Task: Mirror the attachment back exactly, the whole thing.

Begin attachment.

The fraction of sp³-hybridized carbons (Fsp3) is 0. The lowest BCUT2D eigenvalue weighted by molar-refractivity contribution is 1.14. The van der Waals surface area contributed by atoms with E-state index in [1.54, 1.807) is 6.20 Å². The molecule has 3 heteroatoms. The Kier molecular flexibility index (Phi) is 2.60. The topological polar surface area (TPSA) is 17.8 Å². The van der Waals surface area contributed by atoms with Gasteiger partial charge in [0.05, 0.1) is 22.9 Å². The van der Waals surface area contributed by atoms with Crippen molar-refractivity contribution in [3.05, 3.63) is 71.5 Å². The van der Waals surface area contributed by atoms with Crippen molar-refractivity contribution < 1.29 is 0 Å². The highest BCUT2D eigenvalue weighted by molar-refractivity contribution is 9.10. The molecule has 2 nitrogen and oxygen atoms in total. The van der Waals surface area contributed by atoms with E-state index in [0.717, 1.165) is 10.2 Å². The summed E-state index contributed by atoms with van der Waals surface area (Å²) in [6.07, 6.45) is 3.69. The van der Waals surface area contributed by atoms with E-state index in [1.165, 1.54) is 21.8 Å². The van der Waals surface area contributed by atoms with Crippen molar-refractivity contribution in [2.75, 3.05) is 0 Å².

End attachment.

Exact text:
The fraction of sp³-hybridized carbons (Fsp3) is 0. The lowest BCUT2D eigenvalue weighted by molar-refractivity contribution is 1.14. The van der Waals surface area contributed by atoms with E-state index in [1.54, 1.807) is 6.20 Å². The molecule has 3 heteroatoms. The Kier molecular flexibility index (Phi) is 2.60. The topological polar surface area (TPSA) is 17.8 Å². The van der Waals surface area contributed by atoms with Gasteiger partial charge in [0.05, 0.1) is 22.9 Å². The van der Waals surface area contributed by atoms with Crippen molar-refractivity contribution in [3.05, 3.63) is 71.5 Å². The van der Waals surface area contributed by atoms with Crippen molar-refractivity contribution < 1.29 is 0 Å². The highest BCUT2D eigenvalue weighted by molar-refractivity contribution is 9.10. The molecule has 2 nitrogen and oxygen atoms in total. The van der Waals surface area contributed by atoms with E-state index in [0.717, 1.165) is 10.2 Å². The summed E-state index contributed by atoms with van der Waals surface area (Å²) in [6.07, 6.45) is 3.69. The van der Waals surface area contributed by atoms with E-state index in [1.165, 1.54) is 21.8 Å². The van der Waals surface area contributed by atoms with Crippen molar-refractivity contribution in [2.75, 3.05) is 0 Å².